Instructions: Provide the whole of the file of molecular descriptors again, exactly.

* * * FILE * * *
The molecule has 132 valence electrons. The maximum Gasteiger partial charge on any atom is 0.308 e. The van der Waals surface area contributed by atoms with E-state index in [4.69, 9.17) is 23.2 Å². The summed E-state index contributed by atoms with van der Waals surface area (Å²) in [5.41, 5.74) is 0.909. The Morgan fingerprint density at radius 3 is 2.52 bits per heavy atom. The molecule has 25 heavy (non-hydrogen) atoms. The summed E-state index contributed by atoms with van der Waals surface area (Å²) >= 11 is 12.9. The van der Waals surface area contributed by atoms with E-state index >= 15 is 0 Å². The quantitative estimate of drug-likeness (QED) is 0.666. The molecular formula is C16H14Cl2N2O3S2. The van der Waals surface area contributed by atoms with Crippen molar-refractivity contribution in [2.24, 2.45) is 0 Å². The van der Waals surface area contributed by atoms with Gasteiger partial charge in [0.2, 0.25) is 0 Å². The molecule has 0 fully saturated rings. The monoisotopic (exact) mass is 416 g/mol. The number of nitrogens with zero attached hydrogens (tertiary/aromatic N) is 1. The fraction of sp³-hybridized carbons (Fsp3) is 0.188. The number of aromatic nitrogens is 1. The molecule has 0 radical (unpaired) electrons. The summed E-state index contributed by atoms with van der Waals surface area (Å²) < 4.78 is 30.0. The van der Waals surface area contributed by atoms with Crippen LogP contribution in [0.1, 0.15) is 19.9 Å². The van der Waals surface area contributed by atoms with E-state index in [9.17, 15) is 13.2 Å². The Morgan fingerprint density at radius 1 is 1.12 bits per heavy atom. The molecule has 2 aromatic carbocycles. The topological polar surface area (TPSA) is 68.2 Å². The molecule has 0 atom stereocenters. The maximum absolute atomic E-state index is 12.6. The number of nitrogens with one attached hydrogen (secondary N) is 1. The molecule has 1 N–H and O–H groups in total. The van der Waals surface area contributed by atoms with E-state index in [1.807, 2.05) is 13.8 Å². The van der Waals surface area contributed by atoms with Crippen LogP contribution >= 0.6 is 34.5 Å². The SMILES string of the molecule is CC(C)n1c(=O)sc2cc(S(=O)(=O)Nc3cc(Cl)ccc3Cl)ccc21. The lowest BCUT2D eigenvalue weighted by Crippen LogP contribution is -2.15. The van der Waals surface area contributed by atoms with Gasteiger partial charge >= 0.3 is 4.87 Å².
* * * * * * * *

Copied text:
The molecule has 132 valence electrons. The maximum Gasteiger partial charge on any atom is 0.308 e. The van der Waals surface area contributed by atoms with E-state index in [4.69, 9.17) is 23.2 Å². The summed E-state index contributed by atoms with van der Waals surface area (Å²) in [5.41, 5.74) is 0.909. The Morgan fingerprint density at radius 3 is 2.52 bits per heavy atom. The molecule has 25 heavy (non-hydrogen) atoms. The summed E-state index contributed by atoms with van der Waals surface area (Å²) >= 11 is 12.9. The van der Waals surface area contributed by atoms with E-state index >= 15 is 0 Å². The quantitative estimate of drug-likeness (QED) is 0.666. The molecular formula is C16H14Cl2N2O3S2. The van der Waals surface area contributed by atoms with Crippen molar-refractivity contribution in [2.24, 2.45) is 0 Å². The van der Waals surface area contributed by atoms with Gasteiger partial charge in [0.2, 0.25) is 0 Å². The molecule has 0 fully saturated rings. The monoisotopic (exact) mass is 416 g/mol. The number of nitrogens with zero attached hydrogens (tertiary/aromatic N) is 1. The fraction of sp³-hybridized carbons (Fsp3) is 0.188. The number of aromatic nitrogens is 1. The molecule has 0 radical (unpaired) electrons. The summed E-state index contributed by atoms with van der Waals surface area (Å²) < 4.78 is 30.0. The van der Waals surface area contributed by atoms with Crippen LogP contribution in [0.1, 0.15) is 19.9 Å². The van der Waals surface area contributed by atoms with E-state index in [9.17, 15) is 13.2 Å². The Morgan fingerprint density at radius 1 is 1.12 bits per heavy atom. The molecule has 2 aromatic carbocycles. The topological polar surface area (TPSA) is 68.2 Å². The molecule has 0 atom stereocenters. The maximum absolute atomic E-state index is 12.6. The number of nitrogens with one attached hydrogen (secondary N) is 1. The molecule has 1 N–H and O–H groups in total. The van der Waals surface area contributed by atoms with E-state index in [1.807, 2.05) is 13.8 Å². The van der Waals surface area contributed by atoms with Crippen LogP contribution >= 0.6 is 34.5 Å². The SMILES string of the molecule is CC(C)n1c(=O)sc2cc(S(=O)(=O)Nc3cc(Cl)ccc3Cl)ccc21. The lowest BCUT2D eigenvalue weighted by Crippen LogP contribution is -2.15. The van der Waals surface area contributed by atoms with Gasteiger partial charge >= 0.3 is 4.87 Å².